Main Push Pipeline
We’ll review the Main Push Pipeline. This is what happens when a push is made to the
main branch. Here’s the relevant YAML section.
trigger: - main # once merged into main `terraspace up` runs on dev env pool: vmImage: ubuntu-latest # Note: common-variables group must already exist. variables: - group: common-variables steps: - task: UseRubyVersion@0 inputs: versionSpec: '>= 3.1' - script: | .azure/bin/install displayName: install terraspace - script: | export ARM_CLIENT_ID=$(ARM_CLIENT_ID) export ARM_CLIENT_SECRET=$(ARM_CLIENT_SECRET) export ARM_SUBSCRIPTION_ID=$(ARM_SUBSCRIPTION_ID) export ARM_TENANT_ID=$(ARM_TENANT_ID) export TS_TOKEN=$(TS_TOKEN) # Uncomment export INFRACOST_API_KEY if using cost estimates # export INFRACOST_API_KEY=$(INFRACOST_API_KEY) terraspace up demo displayName: terraspace up
trigger: ["main"] tells Azure to run this pipeline whenever there’s a commit pushed to
pool specifies the VM image to use. In this case: Ubuntu.
steps section contains the meat of the logic. The Azure Pipelines YAML Schema docs are useful.
In the first step, we use a task to install Ruby. Some pre-built tasks are provided by Azure or even 3rd parties.
We then use two
script steps to run bash scripts. The first script calls the supporting
install script. The script looks something like this. We’re sumarizing it for clarity.
#!/bin/bash # install terraform git clone https://github.com/tfutils/tfenv.git ~/.tfenv export PATH="$HOME/.tfenv/bin:$PATH" tfenv install 1.5.5 # do not use later than 1.5.5 tfenv use 1.5.5 terraform --version # install terraspace bundle install terraspace --version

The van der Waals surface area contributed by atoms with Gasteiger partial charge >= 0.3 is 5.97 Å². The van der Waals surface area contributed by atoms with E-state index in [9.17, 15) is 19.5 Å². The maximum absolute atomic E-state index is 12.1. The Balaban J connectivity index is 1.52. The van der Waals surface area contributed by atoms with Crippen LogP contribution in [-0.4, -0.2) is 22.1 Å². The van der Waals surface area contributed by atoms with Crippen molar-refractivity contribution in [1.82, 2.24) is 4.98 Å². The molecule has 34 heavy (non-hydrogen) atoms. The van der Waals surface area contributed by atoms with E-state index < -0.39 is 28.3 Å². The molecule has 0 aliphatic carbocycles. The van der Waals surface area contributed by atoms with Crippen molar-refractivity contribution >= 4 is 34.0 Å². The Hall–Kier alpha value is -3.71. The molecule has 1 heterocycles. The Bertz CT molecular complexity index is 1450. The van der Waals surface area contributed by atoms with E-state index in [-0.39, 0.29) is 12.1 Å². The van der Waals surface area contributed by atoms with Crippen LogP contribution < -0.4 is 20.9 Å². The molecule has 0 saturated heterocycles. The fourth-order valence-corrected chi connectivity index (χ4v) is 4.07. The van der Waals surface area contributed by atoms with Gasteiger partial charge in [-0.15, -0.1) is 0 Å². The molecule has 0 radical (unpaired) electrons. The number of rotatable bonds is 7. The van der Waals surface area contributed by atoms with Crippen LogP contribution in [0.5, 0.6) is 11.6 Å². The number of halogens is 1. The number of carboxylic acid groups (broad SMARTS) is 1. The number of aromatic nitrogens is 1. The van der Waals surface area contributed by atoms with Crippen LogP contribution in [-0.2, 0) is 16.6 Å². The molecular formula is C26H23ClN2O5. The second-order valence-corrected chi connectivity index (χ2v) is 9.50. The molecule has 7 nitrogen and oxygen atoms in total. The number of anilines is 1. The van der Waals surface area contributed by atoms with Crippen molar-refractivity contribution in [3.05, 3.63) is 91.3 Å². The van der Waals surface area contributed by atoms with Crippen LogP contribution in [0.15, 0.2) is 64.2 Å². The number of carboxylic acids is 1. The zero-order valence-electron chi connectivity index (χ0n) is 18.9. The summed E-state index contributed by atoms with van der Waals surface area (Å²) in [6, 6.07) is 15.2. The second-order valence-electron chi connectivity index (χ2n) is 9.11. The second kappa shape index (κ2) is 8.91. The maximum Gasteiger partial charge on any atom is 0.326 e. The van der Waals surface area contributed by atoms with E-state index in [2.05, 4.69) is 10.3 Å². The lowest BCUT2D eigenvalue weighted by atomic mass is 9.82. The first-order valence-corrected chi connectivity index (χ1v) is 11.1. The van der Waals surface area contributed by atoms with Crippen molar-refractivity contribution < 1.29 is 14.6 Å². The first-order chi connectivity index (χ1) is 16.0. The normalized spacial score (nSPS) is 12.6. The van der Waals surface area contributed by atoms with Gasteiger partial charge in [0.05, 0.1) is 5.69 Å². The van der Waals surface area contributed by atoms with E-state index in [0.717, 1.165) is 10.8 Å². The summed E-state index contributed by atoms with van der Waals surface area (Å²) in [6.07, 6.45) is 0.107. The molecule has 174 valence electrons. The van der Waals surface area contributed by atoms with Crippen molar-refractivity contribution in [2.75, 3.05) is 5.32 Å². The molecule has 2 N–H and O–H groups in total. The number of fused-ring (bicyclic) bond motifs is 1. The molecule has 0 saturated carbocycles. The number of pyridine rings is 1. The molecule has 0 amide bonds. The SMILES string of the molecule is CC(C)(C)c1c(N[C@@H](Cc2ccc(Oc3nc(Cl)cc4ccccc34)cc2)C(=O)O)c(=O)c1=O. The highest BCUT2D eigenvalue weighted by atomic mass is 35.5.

The script installs terraspace and dependencies like terraform.
The second script step exports some required env variables and then calls
terraspace up demo -y
terraspace up will automatically run for dev infrastructure for every push to
At the very end, the
terraspace up demo -y command will run to deploy the demo stack. You can customize this command or add additional commands. IE: You probably want to use
terraspace all up if you prefer.
Commit and Push
Let’s commit and push the files.
git add . git commit -m 'add ci' git push -u origin main
Once the YAML files are push, we’ll be able to create the initial pipelines.
Creating the Pipeline with the Azure Portal
To create the pipeline:
- Click on the New Pipeline Button. Note, if you don’t have any pipelines yet, there’ll be another button that says something like “Create First Pipeline” instead.
- For “Where is your code”, select Azure Repos Git
- Choose the Repo with your code. In the example shown below, it’s called infra-ci, yours will be different.
- For “Configure Your Pipeline”, select Existing Azure Pipelines YAML file
- Select an existing YAML file, choose the
- Then click Run
- It is useful to rename the pipeline right away to something better. Rename it to dev-up
- Click on the pipeline to see the logs
Here’s the New Pipeline button.
Where’s your code.
Choose the Repo with your code.
Select Existing Azure Pipelines YAML file.
Select existing YAML file
Here’s the rename button.
Here’s the rename form.
Here are the logs.
The logs show that a
random_pet resource was created. 🐶🎉
Creating the Pipeline with the az cli
Tip: You can also create the pipeline with the
az devops configure --defaults organization=https://dev.azure.com/ORG/ project=PROJECT az devops configure --list az pipelines create --name dev-up --yml-path .azure/pipelines/dev-up.yml # starts pipeline immediately
Next, we’ll look at the Branch Pipeline.